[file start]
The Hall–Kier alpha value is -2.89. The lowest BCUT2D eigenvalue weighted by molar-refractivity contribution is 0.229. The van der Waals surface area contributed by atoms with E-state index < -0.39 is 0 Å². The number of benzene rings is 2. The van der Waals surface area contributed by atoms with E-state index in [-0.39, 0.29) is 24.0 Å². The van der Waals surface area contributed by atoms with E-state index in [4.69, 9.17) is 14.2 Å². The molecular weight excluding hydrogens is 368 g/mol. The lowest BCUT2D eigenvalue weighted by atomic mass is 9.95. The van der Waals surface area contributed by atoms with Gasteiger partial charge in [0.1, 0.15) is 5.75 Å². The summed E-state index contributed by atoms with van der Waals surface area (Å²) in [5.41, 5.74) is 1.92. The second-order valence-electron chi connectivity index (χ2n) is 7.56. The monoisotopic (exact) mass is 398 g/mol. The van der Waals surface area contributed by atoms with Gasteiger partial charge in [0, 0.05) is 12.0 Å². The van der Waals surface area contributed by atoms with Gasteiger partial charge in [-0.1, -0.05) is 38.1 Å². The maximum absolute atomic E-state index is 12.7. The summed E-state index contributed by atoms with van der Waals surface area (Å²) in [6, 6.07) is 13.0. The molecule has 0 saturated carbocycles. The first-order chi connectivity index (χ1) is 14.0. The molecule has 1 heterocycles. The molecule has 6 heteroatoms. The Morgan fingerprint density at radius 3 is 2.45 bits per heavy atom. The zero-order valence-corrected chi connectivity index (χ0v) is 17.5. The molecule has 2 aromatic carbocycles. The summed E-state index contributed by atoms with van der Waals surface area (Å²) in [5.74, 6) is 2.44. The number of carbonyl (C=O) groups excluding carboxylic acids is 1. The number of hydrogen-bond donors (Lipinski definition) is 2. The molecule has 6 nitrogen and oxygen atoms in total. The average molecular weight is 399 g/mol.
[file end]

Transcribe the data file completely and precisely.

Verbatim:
The Hall–Kier alpha value is -2.89. The lowest BCUT2D eigenvalue weighted by molar-refractivity contribution is 0.229. The van der Waals surface area contributed by atoms with E-state index < -0.39 is 0 Å². The number of benzene rings is 2. The van der Waals surface area contributed by atoms with E-state index in [-0.39, 0.29) is 24.0 Å². The van der Waals surface area contributed by atoms with E-state index in [4.69, 9.17) is 14.2 Å². The molecular weight excluding hydrogens is 368 g/mol. The lowest BCUT2D eigenvalue weighted by atomic mass is 9.95. The van der Waals surface area contributed by atoms with Gasteiger partial charge in [0.1, 0.15) is 5.75 Å². The summed E-state index contributed by atoms with van der Waals surface area (Å²) in [5.41, 5.74) is 1.92. The second-order valence-electron chi connectivity index (χ2n) is 7.56. The monoisotopic (exact) mass is 398 g/mol. The van der Waals surface area contributed by atoms with Gasteiger partial charge in [0, 0.05) is 12.0 Å². The van der Waals surface area contributed by atoms with Gasteiger partial charge in [-0.1, -0.05) is 38.1 Å². The maximum absolute atomic E-state index is 12.7. The summed E-state index contributed by atoms with van der Waals surface area (Å²) in [6, 6.07) is 13.0. The molecule has 0 saturated carbocycles. The first-order chi connectivity index (χ1) is 14.0. The molecule has 1 heterocycles. The molecule has 6 heteroatoms. The Morgan fingerprint density at radius 3 is 2.45 bits per heavy atom. The zero-order valence-corrected chi connectivity index (χ0v) is 17.5. The molecule has 2 aromatic carbocycles. The summed E-state index contributed by atoms with van der Waals surface area (Å²) in [5.74, 6) is 2.44. The number of carbonyl (C=O) groups excluding carboxylic acids is 1. The number of hydrogen-bond donors (Lipinski definition) is 2. The molecule has 6 nitrogen and oxygen atoms in total. The average molecular weight is 399 g/mol.